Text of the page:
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Election weekend in Moldova

November 26, 2014

This weekend sees elections in Moldova – another nation that has signed and ratified the Association Agreement with the EU recently, much to Kremlin angst.

Currently the Communist party is polling at about 25%, and the Socialist Party, which is particularly weak this election, is on or about the threshold to enter parliament.  Whether that Socialist Party weakness has anything to do with President Putin’s overt support for the party is subjective – as is the outcome of any pondering as to why President Putin overtly backed the Socialists.  To kill their chances and divert their vote to either the Communists or a certain other runner soon to be commented upon perhaps?

In bygone days this combined Communist/Socialist approximately 30% polling, would have left the pro-European integration parties with a firm electoral mandate, in no way putting any doubt over the continued adherence to the recently ratified agreements with the EU.

However, this year there is a new candidate with some momentum polling about 18%.  Naturally “populist” in nature, a candidate who claims to be both anti Association Agreement and anti Eurasian Union too.  Currently, anyway.  His manifesto is more or less maintaining the status quo between Europe and Russia whilst eliminating corruption, renationalising previously privatised State assets, and espousing the imperialist nature of Romania toward Moldova.

The populist candidate is Renato Usatii, a thirty-something Moldavian who has made a fortune in business with a specific Russian client.  Indeed, he is very well connected in Moscow.  His business more or less has the monopoly in supplying specialist fabrication equipment to Russian Railways, run by Vladimir Yakunin.  Mr Yakunin being a long time friend and trusted ally of President Putin.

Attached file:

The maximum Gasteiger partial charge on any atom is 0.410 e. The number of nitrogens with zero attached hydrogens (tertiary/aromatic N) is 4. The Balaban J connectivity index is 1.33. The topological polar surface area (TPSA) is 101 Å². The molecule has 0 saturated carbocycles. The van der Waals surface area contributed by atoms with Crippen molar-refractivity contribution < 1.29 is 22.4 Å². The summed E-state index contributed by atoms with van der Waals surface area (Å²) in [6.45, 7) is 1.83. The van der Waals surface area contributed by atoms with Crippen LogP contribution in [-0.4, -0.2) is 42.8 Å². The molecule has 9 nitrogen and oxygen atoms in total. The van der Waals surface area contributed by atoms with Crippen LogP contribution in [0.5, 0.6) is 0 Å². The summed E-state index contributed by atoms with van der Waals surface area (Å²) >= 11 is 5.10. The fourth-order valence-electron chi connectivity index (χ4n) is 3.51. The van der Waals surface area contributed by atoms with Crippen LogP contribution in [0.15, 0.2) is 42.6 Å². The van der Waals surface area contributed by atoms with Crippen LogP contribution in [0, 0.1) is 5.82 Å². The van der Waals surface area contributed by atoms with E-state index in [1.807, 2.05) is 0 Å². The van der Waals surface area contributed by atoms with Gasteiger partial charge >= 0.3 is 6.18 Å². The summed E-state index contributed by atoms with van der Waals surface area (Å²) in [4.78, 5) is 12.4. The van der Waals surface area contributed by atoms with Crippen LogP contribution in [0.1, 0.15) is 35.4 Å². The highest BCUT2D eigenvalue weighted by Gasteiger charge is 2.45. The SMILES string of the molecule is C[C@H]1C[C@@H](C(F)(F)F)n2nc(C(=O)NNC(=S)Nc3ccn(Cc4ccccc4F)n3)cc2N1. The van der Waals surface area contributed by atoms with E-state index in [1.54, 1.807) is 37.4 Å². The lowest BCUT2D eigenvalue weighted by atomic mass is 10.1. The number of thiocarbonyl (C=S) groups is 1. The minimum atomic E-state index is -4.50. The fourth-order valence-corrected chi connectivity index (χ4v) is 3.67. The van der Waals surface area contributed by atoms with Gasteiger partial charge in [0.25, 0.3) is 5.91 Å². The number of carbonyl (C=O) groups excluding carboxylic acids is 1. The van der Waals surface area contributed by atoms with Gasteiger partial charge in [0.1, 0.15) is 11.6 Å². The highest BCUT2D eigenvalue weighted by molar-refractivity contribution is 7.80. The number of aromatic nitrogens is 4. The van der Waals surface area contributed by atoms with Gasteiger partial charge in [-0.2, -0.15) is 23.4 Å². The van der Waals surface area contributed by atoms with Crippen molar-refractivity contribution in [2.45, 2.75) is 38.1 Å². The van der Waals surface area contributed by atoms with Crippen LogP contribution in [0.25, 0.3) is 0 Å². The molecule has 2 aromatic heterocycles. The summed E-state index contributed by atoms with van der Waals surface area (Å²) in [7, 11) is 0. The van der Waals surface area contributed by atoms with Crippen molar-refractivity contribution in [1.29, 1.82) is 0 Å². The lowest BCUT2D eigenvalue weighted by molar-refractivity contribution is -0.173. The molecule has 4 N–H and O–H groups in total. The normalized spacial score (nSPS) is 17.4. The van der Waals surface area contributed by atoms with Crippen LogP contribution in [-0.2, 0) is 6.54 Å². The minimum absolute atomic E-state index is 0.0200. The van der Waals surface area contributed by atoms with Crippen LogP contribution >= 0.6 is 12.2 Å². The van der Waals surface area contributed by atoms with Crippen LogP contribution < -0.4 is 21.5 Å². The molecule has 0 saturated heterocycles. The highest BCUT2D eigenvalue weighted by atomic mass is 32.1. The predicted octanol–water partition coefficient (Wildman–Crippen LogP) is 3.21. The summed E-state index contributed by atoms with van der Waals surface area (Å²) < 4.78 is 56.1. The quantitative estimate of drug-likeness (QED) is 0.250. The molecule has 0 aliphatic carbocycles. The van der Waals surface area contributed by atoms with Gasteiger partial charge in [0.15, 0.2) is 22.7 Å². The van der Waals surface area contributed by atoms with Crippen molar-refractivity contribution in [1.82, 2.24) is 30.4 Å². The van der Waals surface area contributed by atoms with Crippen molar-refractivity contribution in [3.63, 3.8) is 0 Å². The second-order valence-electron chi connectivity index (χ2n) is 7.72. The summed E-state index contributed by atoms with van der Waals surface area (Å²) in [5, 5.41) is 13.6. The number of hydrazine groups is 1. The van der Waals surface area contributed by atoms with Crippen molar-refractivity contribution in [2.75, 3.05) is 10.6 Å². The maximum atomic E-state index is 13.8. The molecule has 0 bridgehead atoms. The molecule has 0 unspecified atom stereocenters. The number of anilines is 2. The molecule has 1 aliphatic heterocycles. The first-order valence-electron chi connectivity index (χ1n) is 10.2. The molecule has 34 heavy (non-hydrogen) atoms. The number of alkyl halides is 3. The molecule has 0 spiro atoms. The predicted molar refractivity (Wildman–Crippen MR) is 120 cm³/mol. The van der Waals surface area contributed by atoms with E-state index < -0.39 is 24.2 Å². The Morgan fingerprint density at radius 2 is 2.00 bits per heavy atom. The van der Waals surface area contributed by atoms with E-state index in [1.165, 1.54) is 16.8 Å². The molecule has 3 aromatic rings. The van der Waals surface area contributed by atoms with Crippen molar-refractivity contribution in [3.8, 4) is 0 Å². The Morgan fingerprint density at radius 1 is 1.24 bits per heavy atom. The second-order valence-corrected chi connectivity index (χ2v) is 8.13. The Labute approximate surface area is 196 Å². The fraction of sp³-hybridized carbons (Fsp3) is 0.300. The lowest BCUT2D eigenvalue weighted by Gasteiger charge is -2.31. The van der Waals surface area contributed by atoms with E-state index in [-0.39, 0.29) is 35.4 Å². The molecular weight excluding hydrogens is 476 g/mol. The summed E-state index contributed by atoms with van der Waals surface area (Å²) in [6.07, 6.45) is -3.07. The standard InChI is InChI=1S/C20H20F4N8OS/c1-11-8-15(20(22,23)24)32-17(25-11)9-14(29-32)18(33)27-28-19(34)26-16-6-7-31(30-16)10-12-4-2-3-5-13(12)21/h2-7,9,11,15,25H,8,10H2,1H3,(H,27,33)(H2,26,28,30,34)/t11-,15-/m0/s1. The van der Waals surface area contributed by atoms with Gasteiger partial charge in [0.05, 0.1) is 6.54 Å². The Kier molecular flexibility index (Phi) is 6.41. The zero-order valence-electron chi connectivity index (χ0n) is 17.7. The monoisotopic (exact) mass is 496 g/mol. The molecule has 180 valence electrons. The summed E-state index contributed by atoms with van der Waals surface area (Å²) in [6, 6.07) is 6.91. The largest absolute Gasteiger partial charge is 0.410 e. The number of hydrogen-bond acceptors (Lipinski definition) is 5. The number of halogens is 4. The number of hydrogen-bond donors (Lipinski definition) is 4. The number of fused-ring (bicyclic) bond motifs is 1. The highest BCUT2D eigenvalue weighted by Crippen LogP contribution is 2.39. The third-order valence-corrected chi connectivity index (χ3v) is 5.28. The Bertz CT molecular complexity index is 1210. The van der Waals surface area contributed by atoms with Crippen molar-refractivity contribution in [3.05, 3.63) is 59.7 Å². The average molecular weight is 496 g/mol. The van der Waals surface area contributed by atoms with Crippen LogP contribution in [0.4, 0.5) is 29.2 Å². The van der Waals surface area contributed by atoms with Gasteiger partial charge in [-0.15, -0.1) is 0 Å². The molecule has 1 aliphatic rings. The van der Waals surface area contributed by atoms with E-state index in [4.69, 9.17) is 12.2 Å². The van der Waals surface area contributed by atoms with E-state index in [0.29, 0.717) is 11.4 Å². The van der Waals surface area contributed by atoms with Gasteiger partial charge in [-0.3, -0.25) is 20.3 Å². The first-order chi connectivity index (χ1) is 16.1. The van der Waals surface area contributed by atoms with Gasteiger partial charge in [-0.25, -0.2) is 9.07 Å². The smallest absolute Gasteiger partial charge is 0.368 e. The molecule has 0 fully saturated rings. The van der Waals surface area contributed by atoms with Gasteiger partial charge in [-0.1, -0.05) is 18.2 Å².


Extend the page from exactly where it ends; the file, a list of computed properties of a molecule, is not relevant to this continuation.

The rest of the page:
Whether or not Mr Usatii knows Mr Yakunin or Mr Putin personally is somewhat irrelevant.  Anybody who knows anything about Russia and the necessary maneuvering required to corner any significant market there, knows only too well, this does not occur by ability or business acumen alone – indeed often neither count for much.  It is about who you know and how a deal can be structured to insure “everybody eats” from it.  In short, cronyism/corruption – the combating of which is one of the cornerstones of the populist manifesto Mr Usatii is running under.

Anyway, a return to the polling numbers.  Approximately 25% + 5% + 18% comes to 48% of the vote that is for candidates who are either outright, or very likely to make, European integration a glacial process – or attempt to reverse it.  A somewhat safer margin for the pro-European factions should the Socialists fail to gain 5% or more of the vote and thus fail to enter parliament perhaps – but still a significant number that can make swift progress complicated.

Ergo, the question arises as to whether there will be a repeat of the Ukrainian scenario for Mr Usatii, when the populist support for the Radical Party significantly contracted on the day at the polling station?  Alternatively, will it significantly increase – if so, at a constituency cost to whom?

Keep a watchful eye on Moldova this weekend.  There will be repercussions both within and beyond its borders, whatever the result.

 

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